Visual Imaging

What is Visual Imaging?

The practice of imaging or mentally visualizing objects, events or situations is a powerful process that assists students to construct meaning as they listen and read. As students read and listen to others, they incorporate their knowledge and previous experiences to form images of situations, settings, characters and events. These images extend students’ comprehension, enrich their personal interpretations and stimulate unique ideas for writing. Imaging provides the opportunity for students to experience vicariously what they hear, read and write.

What is its purpose?

  • to provide opportunities for students to share personal interpretations of literary selections
  • to develop students’ ability to create images and ideas by relating their previous knowledge and experiences to what is heard and read
  • to develop students’ ability to monitor for meaning as they read and write

How can I do it?

  • Reading:
    • When reading to students, periodically pause to share your personal perceptions and images evoked by the author’s language.
    • Initially, encourage students to visualize the characters in stories.
    • Gradually extend their visualizing experiences to include the setting and story events.
    • Discussing personal images and interpretations provides students’ with a deeper understanding of the text.
    • Students may record or describe the images evoked by texts in their reading logs and during conference
  • Writing:
    • As a prewriting activity, teachers can guide students through an imaging exercise.
      • Have students concentrate on a situation, event or experience.
      • Create a setting or situation with minimal description and explanation such as the experience of walking through a forest in late fall.
      • Focus on using key words related to this experience that will elicit sensory responses.
      • Encourage students to share the images created and the feelings aroused.
      • Collaboratively determine and record the words or phrases that evoke and describe the images.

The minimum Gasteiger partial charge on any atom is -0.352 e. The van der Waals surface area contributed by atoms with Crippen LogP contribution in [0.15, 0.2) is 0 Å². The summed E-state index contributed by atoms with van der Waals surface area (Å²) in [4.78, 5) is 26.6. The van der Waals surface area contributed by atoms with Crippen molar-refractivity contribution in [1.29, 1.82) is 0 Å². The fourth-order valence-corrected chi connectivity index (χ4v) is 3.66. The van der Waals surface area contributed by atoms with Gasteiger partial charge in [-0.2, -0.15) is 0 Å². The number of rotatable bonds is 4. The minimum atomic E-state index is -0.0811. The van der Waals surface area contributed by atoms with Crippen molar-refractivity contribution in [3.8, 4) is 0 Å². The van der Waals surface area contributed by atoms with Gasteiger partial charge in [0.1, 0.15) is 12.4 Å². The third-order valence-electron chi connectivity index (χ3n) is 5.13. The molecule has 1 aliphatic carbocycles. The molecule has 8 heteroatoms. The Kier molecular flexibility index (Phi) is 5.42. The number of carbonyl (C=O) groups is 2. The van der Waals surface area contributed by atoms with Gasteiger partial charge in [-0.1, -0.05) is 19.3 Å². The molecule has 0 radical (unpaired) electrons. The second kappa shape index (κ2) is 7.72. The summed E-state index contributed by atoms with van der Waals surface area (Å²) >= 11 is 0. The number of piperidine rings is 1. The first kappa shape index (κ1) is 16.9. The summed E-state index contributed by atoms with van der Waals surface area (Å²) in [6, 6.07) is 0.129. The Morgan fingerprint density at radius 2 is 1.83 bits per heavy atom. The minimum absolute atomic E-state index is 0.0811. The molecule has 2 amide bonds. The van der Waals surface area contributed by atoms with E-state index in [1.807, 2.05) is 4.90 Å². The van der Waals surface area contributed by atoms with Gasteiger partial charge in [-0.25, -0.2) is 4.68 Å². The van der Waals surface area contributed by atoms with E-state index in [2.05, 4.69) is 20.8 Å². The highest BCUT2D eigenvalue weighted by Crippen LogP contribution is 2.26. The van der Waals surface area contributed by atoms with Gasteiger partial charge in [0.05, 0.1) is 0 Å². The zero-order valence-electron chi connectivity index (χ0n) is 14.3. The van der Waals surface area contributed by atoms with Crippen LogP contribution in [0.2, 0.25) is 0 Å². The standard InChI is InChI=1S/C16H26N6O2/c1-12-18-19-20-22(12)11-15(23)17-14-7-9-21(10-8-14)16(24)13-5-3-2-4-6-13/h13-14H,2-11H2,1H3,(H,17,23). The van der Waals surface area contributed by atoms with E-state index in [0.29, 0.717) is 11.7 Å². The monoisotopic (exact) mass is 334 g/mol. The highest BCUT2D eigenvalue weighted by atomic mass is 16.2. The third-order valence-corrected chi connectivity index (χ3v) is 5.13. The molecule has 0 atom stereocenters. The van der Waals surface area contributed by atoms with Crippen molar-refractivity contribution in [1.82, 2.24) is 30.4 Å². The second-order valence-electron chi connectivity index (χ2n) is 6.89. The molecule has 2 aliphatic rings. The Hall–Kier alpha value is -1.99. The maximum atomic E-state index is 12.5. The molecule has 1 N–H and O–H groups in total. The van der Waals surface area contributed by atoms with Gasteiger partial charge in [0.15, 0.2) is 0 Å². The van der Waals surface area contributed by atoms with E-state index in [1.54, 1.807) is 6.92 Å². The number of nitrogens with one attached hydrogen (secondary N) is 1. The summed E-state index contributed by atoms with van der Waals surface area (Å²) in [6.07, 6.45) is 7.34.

• These words or phrases could be recorded under the categories of sights, sounds, tastes, smells and feelings.
      • Have students try to incorporate these words and phrases in their writing efforts.
      • Students should be encouraged to use imaging as a prewriting activity for independent writing.
  • Spelling:
    • Students can be taught to use imaging for remembering and recalling spellings of words. A basic procedure for helping students visualize words of current relevance to them and to the topic of study is as follows:
      • have the students imagine that they are watching a large video screen or computer monitor
      • have them focus on a blank screen
      • display a printed word and ask students to print that word on their imaginary screens
      • have students describe the colours and shapes of their letters, and silently read the letters in order
      • have students write the words on their papers from memory and check what they have written
      • have students verify spellings by comparing their words to the displayed words
      • if their spellings are incorrect, the imaging process should be repeated.
      • When students are comfortable with creating images of words, they can apply this strategy independently to encode the spellings of words.
      • To incorporate a new word into their writing vocabularies, students should look at the word, cover the word, visualize it on their screen, then write the word from memory and verify what they have written.
      • If the word is spelled incorrectly, the imaging process should be repeated.
        When discussing spelling patterns and letter combinations, teachers should encourage students to use imaging.
      • When recalling the spelling of a word, students should say the word, visualize it and then write the word. 

How can I adapt it?

  • Visual imaging can be used to generate ideas for collaborative writing activities.
  • Imaging can be used to introduce a new concept, topic or literary selection as a way of having students recall prior knowledge and experiences.
  • Strategies which may incorporate visual imaging include:
    • Contextual drama
    • Discussions
    • Guided reading and thinking
    • Journals
    • Literature study
    • Reading logs
    • Story grammar
    • Story mapping
    • Webbing

Assessment & Evaluation Considerations

  • Observe students during reading and writing activities to note students’ use of this strategy.
  • During writing conferences, discuss the use of interesting language and descriptive details that create images for readers.
  • Listen to students’ interpretations of literary selections to determine the depth of their comprehension, images and personal responses.
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